The state of Florida last week urged a federal judge to reject an attempt by teachers’ unions to block part of a new law that prevents union dues from being deducted from workers’ paychecks.
The law, approved this spring by Gov. Ron DeSantis and Republican lawmakers, placed a series of additional restrictions on public-employee unions.
Unions representing school employees and university faculty members filed a federal lawsuit challenging the constitutionality of the law and last month filed a motion for a preliminary injunction against the dues-deduction ban.
The Florida Education Association and other unions contend the ban violates contracts that require dues to be deducted from paychecks.
Those contracts were reached before the new law took effect. But in a 51-page court document filed Wednesday, attorneys for the state said Chief U.S. District Judge Mark Walker should deny the request for an injunction.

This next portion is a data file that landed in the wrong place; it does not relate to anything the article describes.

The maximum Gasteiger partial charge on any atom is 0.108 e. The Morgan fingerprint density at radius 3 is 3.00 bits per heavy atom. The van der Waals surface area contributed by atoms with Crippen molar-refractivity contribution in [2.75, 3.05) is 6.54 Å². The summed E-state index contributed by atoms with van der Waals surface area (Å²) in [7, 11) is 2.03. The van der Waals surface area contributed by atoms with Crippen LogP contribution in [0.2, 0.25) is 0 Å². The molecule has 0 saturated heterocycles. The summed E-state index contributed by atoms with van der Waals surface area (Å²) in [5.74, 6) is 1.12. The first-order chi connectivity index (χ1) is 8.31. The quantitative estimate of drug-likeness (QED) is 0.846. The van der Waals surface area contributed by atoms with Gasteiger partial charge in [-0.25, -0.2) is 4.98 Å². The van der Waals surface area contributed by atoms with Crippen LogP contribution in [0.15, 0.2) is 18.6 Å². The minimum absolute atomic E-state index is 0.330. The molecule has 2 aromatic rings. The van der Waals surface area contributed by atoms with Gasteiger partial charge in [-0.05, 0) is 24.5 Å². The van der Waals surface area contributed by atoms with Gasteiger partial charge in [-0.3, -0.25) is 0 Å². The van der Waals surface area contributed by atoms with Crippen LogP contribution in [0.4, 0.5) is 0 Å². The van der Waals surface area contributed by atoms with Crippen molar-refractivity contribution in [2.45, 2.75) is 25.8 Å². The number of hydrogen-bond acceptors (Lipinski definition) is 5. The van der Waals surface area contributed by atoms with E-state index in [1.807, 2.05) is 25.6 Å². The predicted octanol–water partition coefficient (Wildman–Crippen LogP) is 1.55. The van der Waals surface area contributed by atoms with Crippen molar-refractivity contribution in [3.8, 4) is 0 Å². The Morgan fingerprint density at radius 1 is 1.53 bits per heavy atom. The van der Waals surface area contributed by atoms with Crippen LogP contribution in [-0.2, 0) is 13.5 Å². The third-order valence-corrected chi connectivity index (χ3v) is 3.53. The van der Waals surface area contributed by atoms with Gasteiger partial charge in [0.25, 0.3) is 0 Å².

In part, they argued that union collective-bargaining agreements are subject to changes in state laws and that unions have other ways to collect dues.
Also, the attorneys wrote that unions have not shown the state lacked a “legitimate purpose” in approving the change.
“At this stage, Florida asserts the significant and legitimate public purpose of increasing transparency and ensuring public employees are fully informed about the dues they are paying their unions,” the state’s attorneys wrote. “Courts have readily concluded that similar public purposes justify state laws that substantially impair public contracts.”
Walker in June declined to issue an injunction, but lawyers for the unions revised the lawsuit and the injunction request.
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